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While similarities certainly exist between the Common Core and previous standards, there do exist some key differences. This week we will take a look at these three key shifts:
1. Greater focus on fewer topics
2. More coherence
The developers of the Common Core have aimed to create standards that focus on fewer topics while delving deeper into each topic so that students have a much more comprehensive grasp of the material. By avoiding a “mile wide, inch deep” approach, students will have time to better understand all aspects of a concept and its interconnectedness to other mathematical topics. To achieve this deeper focus, students will need to be given plenty of time to work with each given topic until they have truly acquired a deep, enduring understanding of it.
To that end, different grade bands focus on different mathematical strands. For example, students in Grades K-2 will spend the majority of their time focusing on addition and subtraction – along with the related concepts, skills, and problem solving. Meanwhile, 3rd through 5th graders will investigate multiplication and division concepts. Finally, middle school students will work with ratios, proportions, and algebra in 6th grade; ratios, proportions, and rational numbers in 7th; and linear functions and algebra in 8th grade.
This shift reflects the importance of understanding the interplay, connections, and relationships between various math concepts. By creating standards that “build new understanding onto foundations built in previous years”, students extend their previous learning from year to year. Here is one example of this progression:
“In 4th grade, students must “apply and extend previous understandings of multiplication to multiply a fraction by a whole number” (Standard 4.NF.4). This extends to 5th grade, when students are expected to build on that skill to “apply and extend previous understandings of multiplication to multiply a fraction or whole number by a fraction” (Standard 5.NF.4).”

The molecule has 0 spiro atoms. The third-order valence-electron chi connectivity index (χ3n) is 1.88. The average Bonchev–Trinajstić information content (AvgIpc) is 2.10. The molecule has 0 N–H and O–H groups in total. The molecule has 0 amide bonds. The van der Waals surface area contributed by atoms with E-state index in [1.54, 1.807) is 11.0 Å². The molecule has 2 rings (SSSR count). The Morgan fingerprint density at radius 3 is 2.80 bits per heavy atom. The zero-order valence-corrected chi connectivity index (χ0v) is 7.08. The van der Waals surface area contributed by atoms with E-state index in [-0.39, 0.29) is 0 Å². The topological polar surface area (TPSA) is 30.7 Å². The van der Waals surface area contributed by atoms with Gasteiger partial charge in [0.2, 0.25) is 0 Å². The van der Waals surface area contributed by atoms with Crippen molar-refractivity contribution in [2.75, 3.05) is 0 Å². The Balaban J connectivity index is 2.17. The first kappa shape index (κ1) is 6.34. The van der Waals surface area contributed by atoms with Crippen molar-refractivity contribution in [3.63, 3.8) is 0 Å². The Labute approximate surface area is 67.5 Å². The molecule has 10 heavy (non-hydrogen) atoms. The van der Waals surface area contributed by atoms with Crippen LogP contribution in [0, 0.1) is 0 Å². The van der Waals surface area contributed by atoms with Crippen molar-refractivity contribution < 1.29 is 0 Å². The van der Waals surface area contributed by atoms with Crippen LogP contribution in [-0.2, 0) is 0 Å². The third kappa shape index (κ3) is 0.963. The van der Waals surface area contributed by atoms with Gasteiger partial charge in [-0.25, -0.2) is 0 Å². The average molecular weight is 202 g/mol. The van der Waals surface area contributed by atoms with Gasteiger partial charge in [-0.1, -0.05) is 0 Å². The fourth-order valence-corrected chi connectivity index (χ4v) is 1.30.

This shift encompasses conceptual understanding, procedural skills and fluency, and application. In other words, students need to understand mathematical concepts (like place value) deeply and fully. In addition, they need to develop automaticity with basic facts, along with developing “speed and accuracy in their calculation”. Lastly, they need to “correctly [apply]… mathematical knowledge [that applies]… their conceptual understanding and procedural fluency” (from www.corestandards.org/key-shifts-in-mathematics).
Because content at different grade levels has changed, it’s vital for the curriculum to reflect those changes; and it is just as important to ensure that teachers are aware of what has moved to a different grade level. Teachers can specifically help students by becoming aware of gaps that may have occurred between old curricula and new – and then filling in those gaps as much as possible to help students move forward with ease and confidence.
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